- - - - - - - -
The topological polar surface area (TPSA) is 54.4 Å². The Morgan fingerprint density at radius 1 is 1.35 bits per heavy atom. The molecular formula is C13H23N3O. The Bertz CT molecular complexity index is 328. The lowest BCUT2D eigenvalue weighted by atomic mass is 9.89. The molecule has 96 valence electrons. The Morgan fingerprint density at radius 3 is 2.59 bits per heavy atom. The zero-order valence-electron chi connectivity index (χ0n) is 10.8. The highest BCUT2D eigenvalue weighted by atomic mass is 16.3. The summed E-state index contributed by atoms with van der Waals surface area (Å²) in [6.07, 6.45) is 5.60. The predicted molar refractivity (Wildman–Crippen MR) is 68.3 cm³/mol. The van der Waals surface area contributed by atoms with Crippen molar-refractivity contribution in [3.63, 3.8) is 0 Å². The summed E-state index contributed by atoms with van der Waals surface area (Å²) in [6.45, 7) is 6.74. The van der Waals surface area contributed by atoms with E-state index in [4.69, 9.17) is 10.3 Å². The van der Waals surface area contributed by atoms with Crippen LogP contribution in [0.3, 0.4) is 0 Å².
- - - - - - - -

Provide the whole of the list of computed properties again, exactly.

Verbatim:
The topological polar surface area (TPSA) is 54.4 Å². The Morgan fingerprint density at radius 1 is 1.35 bits per heavy atom. The molecular formula is C13H23N3O. The Bertz CT molecular complexity index is 328. The lowest BCUT2D eigenvalue weighted by atomic mass is 9.89. The molecule has 96 valence electrons. The Morgan fingerprint density at radius 3 is 2.59 bits per heavy atom. The zero-order valence-electron chi connectivity index (χ0n) is 10.8. The highest BCUT2D eigenvalue weighted by atomic mass is 16.3. The summed E-state index contributed by atoms with van der Waals surface area (Å²) in [6.07, 6.45) is 5.60. The predicted molar refractivity (Wildman–Crippen MR) is 68.3 cm³/mol. The van der Waals surface area contributed by atoms with Crippen molar-refractivity contribution in [3.63, 3.8) is 0 Å². The summed E-state index contributed by atoms with van der Waals surface area (Å²) in [6.45, 7) is 6.74. The van der Waals surface area contributed by atoms with E-state index in [4.69, 9.17) is 10.3 Å². The van der Waals surface area contributed by atoms with Crippen LogP contribution in [0.3, 0.4) is 0 Å².